Expansion, that is the idea the novelist must cling to, not completion, not rounding off, but opening out.
- Edward Morgan Forster - Aspects of the Novel (1927)
Last year I talked about trying out NaNoWriMo in my blog. It turned out to be a wonderful challenge for Kenn, who is still working hard on his book and loving it. I, on the other hand, managed to pack enough trips and work into the month that I barely even started my own novel. It was a pretty pitiful showing, honestly. I think I managed about 5,500 words out of the 50,000 word goal. But I don’t feel too bad about the loss. It was a gamble to begin with, knowing my own writing process, and it did give me some valuable insights into my story’s background and outline.
I’ve read a lot of blogs, books, and articles where authors explain their methods of writing. Some, like Maria V. Snyder write from the hip, coming up with each piece of the story as it unfolds. For them, writing is as much a process of discovering what happened next as it is for the reader. For other authors, a novel requires a lot of planning, organization, maps, outlines, reworking, and sticky-notes. I definitely fall into the later category.
My story is about a woman who makes a fatal mistake because of her pride, and is faced with the option of dying knowing she has failed her people, or sacrificing her soul to save them. The book starts with her sacrifice. From there the story is very much an adventure with a race against time. Typical of epic fantasy, there are a lot of interwoven plots and character backgrounds. Also typical of the genre, things rarely go according to plan.
Originally, when I started writing this story years ago, it was far from fantasy. It was the story of a girl growing up in Pittsburgh during the Great Depression. There were mystical elements to it, but I wanted to stay away from genre work so badly, I fought against it anywhere I could. At the time, I wanted to see it in the literature section, not the sci-fi/fantasy section of my bookstore. Time has made that distinction much less important. In fact, I don’t think I’d be too upset if it never sees publication. These days, the story is much more about writing it for myself, not that I’d complain if someone wanted to put it out there.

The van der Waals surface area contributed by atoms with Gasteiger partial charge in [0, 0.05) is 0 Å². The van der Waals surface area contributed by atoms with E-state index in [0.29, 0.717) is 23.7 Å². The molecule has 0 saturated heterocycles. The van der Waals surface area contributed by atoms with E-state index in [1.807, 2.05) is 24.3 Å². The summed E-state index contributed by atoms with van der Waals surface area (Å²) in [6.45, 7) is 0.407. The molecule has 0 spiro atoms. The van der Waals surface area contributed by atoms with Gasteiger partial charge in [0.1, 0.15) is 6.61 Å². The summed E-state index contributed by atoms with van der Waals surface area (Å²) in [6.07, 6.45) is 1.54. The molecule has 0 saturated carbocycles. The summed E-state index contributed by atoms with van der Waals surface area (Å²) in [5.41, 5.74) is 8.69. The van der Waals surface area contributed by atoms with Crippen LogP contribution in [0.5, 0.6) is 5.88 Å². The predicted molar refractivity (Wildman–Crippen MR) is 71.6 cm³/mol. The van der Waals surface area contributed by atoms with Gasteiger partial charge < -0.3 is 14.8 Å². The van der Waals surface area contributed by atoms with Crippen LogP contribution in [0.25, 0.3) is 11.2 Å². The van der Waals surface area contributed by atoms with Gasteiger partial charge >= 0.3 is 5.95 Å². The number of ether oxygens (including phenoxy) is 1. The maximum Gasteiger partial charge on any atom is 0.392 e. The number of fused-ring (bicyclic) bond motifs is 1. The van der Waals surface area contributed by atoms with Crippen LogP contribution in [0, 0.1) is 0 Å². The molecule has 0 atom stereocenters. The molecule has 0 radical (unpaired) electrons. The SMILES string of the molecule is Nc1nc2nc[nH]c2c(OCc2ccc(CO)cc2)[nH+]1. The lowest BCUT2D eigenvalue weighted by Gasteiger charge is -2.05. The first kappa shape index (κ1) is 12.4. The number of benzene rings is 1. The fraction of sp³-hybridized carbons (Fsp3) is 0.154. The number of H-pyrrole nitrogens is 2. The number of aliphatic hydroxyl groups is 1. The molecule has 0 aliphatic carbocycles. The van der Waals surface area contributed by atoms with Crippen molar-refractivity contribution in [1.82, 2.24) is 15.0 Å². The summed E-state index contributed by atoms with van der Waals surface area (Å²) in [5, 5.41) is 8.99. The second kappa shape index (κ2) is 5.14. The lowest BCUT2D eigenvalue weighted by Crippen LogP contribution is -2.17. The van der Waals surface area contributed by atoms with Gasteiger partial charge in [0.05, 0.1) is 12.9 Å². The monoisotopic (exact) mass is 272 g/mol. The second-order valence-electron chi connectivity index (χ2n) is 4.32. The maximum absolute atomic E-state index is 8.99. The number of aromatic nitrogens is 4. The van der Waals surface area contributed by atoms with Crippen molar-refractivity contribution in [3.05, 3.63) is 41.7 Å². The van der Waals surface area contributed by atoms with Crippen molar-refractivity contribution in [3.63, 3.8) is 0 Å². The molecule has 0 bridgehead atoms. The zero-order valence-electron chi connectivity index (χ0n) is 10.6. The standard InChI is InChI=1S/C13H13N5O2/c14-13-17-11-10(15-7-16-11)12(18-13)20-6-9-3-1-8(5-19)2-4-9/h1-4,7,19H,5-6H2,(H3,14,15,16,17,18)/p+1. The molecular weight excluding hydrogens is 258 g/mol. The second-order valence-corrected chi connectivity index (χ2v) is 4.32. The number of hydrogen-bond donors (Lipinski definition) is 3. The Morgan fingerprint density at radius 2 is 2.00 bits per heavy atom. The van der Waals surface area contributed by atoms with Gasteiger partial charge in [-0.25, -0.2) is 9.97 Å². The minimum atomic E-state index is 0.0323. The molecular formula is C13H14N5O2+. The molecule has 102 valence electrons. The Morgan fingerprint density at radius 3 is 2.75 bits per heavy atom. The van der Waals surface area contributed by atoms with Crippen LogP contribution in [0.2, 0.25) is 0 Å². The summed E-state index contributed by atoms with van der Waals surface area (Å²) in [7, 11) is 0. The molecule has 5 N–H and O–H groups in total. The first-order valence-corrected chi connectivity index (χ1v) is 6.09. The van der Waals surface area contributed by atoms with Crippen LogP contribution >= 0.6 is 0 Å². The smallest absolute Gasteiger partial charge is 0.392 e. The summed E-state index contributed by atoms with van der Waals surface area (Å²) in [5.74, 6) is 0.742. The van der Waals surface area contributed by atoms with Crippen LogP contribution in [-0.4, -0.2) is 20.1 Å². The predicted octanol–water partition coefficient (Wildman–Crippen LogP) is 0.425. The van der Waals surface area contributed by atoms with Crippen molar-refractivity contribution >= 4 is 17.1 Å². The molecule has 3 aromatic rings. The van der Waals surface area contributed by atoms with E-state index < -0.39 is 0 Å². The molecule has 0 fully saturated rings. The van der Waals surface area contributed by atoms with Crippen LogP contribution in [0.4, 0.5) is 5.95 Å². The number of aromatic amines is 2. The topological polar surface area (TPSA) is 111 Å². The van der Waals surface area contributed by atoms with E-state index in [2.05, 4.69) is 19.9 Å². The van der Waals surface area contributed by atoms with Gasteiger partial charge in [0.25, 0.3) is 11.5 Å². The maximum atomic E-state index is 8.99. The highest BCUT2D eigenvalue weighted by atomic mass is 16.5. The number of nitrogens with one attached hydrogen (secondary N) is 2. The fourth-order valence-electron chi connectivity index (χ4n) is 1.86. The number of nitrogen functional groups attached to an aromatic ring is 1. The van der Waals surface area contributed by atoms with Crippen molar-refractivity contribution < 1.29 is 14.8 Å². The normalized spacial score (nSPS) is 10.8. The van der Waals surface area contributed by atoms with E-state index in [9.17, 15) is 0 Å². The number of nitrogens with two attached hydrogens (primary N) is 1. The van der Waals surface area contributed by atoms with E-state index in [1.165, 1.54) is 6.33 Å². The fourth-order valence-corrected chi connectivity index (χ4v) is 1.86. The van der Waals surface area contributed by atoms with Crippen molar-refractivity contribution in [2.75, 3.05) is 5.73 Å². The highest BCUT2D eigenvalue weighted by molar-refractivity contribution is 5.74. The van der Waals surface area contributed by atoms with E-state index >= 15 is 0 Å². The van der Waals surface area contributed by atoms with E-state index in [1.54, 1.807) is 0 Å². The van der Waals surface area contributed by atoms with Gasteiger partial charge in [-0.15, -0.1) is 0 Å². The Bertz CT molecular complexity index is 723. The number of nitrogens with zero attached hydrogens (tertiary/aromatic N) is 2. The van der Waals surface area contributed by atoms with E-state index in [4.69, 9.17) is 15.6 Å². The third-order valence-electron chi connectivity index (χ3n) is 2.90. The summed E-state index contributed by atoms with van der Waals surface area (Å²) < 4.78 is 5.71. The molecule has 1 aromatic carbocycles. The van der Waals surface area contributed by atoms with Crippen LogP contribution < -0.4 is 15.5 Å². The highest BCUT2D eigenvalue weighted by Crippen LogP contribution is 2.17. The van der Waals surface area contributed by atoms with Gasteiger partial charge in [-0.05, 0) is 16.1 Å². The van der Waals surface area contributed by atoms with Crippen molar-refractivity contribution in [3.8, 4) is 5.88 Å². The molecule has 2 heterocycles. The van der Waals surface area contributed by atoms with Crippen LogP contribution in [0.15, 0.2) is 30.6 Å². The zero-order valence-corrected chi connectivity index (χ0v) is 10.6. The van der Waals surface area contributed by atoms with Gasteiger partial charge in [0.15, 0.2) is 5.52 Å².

So much has changed from that original story. The main character’s names have shifted, as well as the setting and even the main plot. Whatever their names, though, the characters remain the same in their core. The young girl who is our heroine still has the dark streak in her that risks turning her into the anti-hero. The brooding boy that accompanies her still makes the same adolescent mistakes that keeps him in his familiar cloud of problems. The older gentleman, who everyone goes to with the problems of the world, has that same arrogance that lead his student down the dark path that put the plot in motion. So even with all the changes and growth, I still feel it is the same fundamental story. It is, perhaps, just a little bit less personal now.
So why is it on my mind today? Well, recently I found the time to finish the first complete draft of my outline. Every chapter is in place with a rough description of the action for each main character, with notes on point-of-view and notes on character development. Next up is a complete outline of each character’s development throughout the book. Then I’ll go through a revision of each of these, and begin writing.
Maybe I’m not quite where Kenn is, but I’m feeling very good about writing. I’m not looking toward finishing, but beginning, expanding, and opening out.